Accession Number:

AD0671021

Title:

HIGH TEMPERATURE SENSORS FOR SMALL GAS TURBINES

Descriptive Note:

Final rept. 1 Apr 1966-7 Jul 1967

Corporate Author:

SOLAR TURBINES INTERNATIONAL SAN DIEGO CA

Personal Author(s):

Report Date:

1968-04-01

Pagination or Media Count:

134.0

Abstract:

The report describes an experimental program performed to generate technology on high temperature sensor concepts for small gas turbines. Major emphasis was placed on the definition of material systems needed for transducers with long life, good reliability, and fast response for sensing turbine inlet temperatures in the range of 2200 to 2500F with transients to 3000F. The technology related to three types of sensors was considered thermocouples, resistive devices, and radiation pyrometers. Inherent material problems with resistive devices at temperatures above 1600F limited the experimental program on this concept. Thermocouple and radiation sensors were studied extensively, resulting in several promising approaches. Two types of thermocouple probes were found to have potential application to turbine engines. A proposed protected thermocouple junction offers best reliability and durability, but has relatively slow response to changes in gas temperature. A suggested exposed Pt- Rh junction has much improved response rate however, the reliability and durability are much less than the protected junction. Five commercial radiation pyrometers were evaluated and one concept chosen as having, by far, the greatest potential for application to turbine engines. The sensor employs a silicon p-n junction photovoltaic detector. The sensor demonstrated microsecond response, good accuracy, and good reliability as long as the environmental temperature for the silicon chip was kept below 250F and the window was maintained clean. A unique air-collimator lens was devised which acts as an interface between the turbine gas path and the sensor window.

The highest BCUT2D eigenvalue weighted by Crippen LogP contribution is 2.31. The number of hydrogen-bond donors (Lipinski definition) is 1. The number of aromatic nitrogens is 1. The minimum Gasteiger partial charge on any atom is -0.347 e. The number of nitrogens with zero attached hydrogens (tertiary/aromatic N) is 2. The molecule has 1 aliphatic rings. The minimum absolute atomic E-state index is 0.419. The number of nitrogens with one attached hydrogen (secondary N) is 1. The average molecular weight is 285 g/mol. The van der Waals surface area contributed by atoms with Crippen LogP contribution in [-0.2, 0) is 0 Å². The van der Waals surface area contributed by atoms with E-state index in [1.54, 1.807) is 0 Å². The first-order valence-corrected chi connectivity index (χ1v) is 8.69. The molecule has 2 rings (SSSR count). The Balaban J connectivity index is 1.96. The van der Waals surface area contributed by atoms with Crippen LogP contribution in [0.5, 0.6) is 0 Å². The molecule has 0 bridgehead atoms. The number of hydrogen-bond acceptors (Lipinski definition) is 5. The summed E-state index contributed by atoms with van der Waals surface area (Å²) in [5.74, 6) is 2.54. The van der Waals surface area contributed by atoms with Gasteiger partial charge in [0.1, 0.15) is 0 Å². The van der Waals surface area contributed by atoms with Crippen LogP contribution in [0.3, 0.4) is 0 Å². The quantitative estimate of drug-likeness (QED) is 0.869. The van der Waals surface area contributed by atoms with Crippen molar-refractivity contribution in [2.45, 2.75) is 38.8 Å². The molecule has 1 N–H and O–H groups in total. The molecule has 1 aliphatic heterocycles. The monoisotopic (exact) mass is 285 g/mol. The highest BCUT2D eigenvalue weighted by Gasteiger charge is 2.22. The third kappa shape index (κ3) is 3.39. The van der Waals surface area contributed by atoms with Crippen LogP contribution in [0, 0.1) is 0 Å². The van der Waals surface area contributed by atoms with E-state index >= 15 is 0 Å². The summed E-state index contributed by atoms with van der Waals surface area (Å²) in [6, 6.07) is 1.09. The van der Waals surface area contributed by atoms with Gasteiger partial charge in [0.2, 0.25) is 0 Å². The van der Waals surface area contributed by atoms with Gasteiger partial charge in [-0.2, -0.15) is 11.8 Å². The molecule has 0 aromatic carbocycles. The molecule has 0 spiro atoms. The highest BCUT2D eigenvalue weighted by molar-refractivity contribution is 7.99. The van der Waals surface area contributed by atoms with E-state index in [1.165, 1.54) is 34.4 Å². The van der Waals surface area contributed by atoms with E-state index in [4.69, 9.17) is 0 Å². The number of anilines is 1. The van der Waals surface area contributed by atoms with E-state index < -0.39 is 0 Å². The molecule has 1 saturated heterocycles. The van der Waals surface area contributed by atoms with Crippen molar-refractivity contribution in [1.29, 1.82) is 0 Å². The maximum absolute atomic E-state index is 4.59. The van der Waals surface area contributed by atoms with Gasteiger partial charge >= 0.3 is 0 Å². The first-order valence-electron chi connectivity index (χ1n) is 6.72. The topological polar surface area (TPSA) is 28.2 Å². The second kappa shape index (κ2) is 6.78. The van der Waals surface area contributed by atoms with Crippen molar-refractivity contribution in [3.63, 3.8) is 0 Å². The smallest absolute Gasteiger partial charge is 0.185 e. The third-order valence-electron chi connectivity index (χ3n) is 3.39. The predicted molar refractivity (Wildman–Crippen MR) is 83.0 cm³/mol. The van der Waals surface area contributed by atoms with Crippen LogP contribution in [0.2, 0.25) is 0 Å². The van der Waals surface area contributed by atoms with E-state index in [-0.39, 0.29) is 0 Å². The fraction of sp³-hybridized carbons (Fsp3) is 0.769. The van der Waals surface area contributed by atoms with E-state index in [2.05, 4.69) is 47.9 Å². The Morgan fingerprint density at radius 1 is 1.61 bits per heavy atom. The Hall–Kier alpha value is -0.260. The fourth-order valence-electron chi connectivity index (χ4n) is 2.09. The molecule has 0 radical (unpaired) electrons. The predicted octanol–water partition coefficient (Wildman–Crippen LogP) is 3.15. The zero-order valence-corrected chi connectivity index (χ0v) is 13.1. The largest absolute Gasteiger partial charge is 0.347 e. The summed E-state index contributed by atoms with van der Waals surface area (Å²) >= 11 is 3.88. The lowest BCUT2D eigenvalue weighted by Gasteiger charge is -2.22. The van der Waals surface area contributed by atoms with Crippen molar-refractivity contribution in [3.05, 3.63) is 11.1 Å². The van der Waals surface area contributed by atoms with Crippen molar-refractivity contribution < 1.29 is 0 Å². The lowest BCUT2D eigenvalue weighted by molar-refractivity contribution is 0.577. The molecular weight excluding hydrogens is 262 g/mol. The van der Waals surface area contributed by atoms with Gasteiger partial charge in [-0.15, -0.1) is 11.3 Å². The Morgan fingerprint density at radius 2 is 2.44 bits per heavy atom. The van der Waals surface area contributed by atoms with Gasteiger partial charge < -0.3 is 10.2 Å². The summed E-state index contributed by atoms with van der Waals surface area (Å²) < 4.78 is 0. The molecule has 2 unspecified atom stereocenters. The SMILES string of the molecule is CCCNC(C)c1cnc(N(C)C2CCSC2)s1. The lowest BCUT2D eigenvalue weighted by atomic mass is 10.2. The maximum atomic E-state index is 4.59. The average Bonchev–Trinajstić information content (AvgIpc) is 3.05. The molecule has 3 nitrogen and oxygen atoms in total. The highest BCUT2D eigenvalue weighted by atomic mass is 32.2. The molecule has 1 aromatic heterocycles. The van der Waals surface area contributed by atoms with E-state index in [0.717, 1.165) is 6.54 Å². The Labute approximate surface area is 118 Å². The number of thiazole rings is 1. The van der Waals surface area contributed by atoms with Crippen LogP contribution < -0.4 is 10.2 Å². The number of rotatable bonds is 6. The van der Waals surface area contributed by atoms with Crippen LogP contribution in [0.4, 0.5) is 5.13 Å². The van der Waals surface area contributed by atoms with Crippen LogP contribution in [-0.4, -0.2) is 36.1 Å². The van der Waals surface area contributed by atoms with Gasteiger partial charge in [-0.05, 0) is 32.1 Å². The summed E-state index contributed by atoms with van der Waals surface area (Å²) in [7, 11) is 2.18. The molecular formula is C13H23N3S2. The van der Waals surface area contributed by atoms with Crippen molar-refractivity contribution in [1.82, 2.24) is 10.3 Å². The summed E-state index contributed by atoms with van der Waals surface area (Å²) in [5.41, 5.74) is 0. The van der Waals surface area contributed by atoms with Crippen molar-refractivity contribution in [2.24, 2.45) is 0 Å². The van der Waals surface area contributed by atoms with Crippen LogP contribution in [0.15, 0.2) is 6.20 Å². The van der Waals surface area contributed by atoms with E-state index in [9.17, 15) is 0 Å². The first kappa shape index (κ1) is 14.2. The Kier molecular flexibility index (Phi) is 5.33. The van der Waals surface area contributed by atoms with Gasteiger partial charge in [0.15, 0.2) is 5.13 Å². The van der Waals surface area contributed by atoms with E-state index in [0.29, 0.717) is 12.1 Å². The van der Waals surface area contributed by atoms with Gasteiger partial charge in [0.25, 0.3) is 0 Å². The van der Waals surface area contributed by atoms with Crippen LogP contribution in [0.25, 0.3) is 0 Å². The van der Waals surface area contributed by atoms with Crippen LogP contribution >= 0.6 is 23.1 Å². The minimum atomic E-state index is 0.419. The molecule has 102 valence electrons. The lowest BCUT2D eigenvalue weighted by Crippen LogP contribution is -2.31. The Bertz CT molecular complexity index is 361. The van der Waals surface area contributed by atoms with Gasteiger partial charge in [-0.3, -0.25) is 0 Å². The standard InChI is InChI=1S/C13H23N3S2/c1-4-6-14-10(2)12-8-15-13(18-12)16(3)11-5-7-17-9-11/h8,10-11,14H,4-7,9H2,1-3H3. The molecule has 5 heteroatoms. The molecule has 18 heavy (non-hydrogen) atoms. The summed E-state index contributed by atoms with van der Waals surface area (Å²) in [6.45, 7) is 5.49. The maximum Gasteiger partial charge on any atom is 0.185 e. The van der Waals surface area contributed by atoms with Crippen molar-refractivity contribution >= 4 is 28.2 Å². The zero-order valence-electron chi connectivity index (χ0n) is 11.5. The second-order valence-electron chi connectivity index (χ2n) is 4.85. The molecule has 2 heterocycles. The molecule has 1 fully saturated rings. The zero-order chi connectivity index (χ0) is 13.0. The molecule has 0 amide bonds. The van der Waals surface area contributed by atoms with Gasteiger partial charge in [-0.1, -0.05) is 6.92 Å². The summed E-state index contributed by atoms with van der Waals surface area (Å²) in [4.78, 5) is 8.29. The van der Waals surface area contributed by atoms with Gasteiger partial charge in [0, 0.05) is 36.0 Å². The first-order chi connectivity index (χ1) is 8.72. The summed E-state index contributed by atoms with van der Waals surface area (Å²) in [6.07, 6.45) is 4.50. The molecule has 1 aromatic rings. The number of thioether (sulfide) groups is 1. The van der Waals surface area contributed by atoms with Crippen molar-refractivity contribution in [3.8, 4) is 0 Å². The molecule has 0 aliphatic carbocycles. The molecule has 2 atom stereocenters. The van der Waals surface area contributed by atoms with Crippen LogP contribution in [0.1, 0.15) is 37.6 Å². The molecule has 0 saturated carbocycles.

Subject Categories:

  • Thermodynamics
  • Jet and Gas Turbine Engines

Distribution Statement:

APPROVED FOR PUBLIC RELEASE